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Thread: So what about FlipPac

  1. #1
    Senior Member SierraJK's Avatar
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    So what about FlipPac

    Since they seem to be the one of the original manufactures of the FlipPac campers anybody have any feed back on there products?

    http://www.flippac.com/

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    Chris
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    Member jcbrandon's Avatar
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    I like the FlipPac. It's a sweet solution. I know several guys that have them and are really happy with the product.

    I have heard that FlipPac as a company can be a challenge to work with and even tough to buy from. It seems they are in the business almost reluctantly. I have no first-hand knowledge of this but have heard it from multiple buyers.

    The guys at AT Overland Equipment are great to work with and will build you a FlipPac to your specifications, plus outfit it any way you want it:

    http://www.adventuretrailers.com/flippac.html
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    Administrator TroubleShooter's Avatar
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    They are nice, but very pricey ($4000-$5000 last i checked?). I'd rather have a trailer with a rooftop tent on it. That way it's easily de-coupled from the rig it's being towed with, and I could use it with the Titan or the Jeep, depending on the trip.
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  4. #4
    Senior Member SierraJK's Avatar
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    Quote Originally Posted by jcbrandon View Post
    I like the FlipPac. It's a sweet solution. I know several guys that have them and are really happy with the product.

    I have heard that FlipPac as a company can be a challenge to work with and even tough to buy from. It seems they are in the business almost reluctantly. I have no first-hand knowledge of this but have heard it from multiple buyers.

    The guys at AT Overland Equipment are great to work with and will build you a FlipPac to your specifications, plus outfit it any way you want it:

    http://www.adventuretrailers.com/flippac.html
    Don't they just job out the products from other Manufacturer, that already build them and just relabel them like the Socal Teardrop they buy?

    Quote Originally Posted by TroubleShooter View Post
    They are nice, but very pricey ($4000-$5000 last i checked?). I'd rather have a trailer with a rooftop tent on it. That way it's easily de-coupled from the rig it's being towed with, and I could use it with the Titan or the Jeep, depending on the trip.
    Yes I agree on the Base Camp, but sometimes bringing a trailer is not a option too..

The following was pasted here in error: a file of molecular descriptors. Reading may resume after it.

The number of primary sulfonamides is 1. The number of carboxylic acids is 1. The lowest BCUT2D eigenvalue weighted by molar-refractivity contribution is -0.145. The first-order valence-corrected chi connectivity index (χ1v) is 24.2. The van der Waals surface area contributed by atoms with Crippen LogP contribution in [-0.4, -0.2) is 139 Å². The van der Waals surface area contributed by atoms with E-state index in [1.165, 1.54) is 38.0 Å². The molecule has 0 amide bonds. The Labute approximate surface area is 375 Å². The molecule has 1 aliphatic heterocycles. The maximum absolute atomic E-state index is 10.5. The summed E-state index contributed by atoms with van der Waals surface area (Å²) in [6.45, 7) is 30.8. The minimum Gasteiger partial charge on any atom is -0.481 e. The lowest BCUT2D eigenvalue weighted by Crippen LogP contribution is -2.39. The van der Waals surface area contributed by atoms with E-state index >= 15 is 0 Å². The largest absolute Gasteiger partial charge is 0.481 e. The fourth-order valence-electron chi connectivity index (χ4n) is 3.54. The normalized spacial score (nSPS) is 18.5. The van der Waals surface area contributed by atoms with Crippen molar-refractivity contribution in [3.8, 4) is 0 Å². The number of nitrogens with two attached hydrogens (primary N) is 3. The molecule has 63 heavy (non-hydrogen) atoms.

Chris
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  5. #5
    Member jcbrandon's Avatar
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    Chris, I can't answer specifically about how much work AT puts into a unit after they buy it from the manufacturer as I haven't gone through the ordering process. I have heard that getting any kind of pre-sale service from the manufacturer is a big hassle. And I know that AT is known for great customer service. Their website says their version of the FlipPac is made with thicker fiberglass. I think the biggest advantage they offer is the ability to outfit the thing the way you want it. They're real good at integrating water, power, and lighting systems, for example.

    And I agree with TroubleShooter about the price and the limitations. I think compared to a standard camper shell it's a lot of money. Compared to other roomy camping options it is fairly reasonable. And after traveling with a lot of guys whose camp is attached to their vehicle, I'm less attracted to that option. I like to be able to head out for a day's expoloring without having to break down my camp. I also need a multi-purpose vehicle and I'm getting tired of the time it takes me to set up a camp based around a big ground tent. So I'm leaning toward a trailer with a tent mounted on it.

    There's no one single solution for everybody, or even a set up that works for one guy on every trip. That's the beauty of a forum like this, learning from what others have tried. It's even better to spend time in the field with very different vehicle setups. That's where I've learned the most.
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    Senior Member Dirty Harry's Avatar
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    Most of the trips I take move to different spots each day, so I think that the Flip Pac would be preferable to having a trailer that you leave at a "base camp" in this instance. I like the Flip Pac, I think that it fills the gap between a normal camper shell and a full camper quite nicely.
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    Senior Member SierraJK's Avatar
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    Quote Originally Posted by jcbrandon View Post
    Chris, I can't answer specifically about how much work AT puts into a unit after they buy it from the manufacturer as I haven't gone through the ordering process. I have heard that getting any kind of pre-sale service from the manufacturer is a big hassle. And I know that AT is known for great customer service. Their website says their version of the FlipPac is made with thicker fiberglass. I think the biggest advantage they offer is the ability to outfit the thing the way you want it. They're real good at integrating water, power, and lighting systems, for example.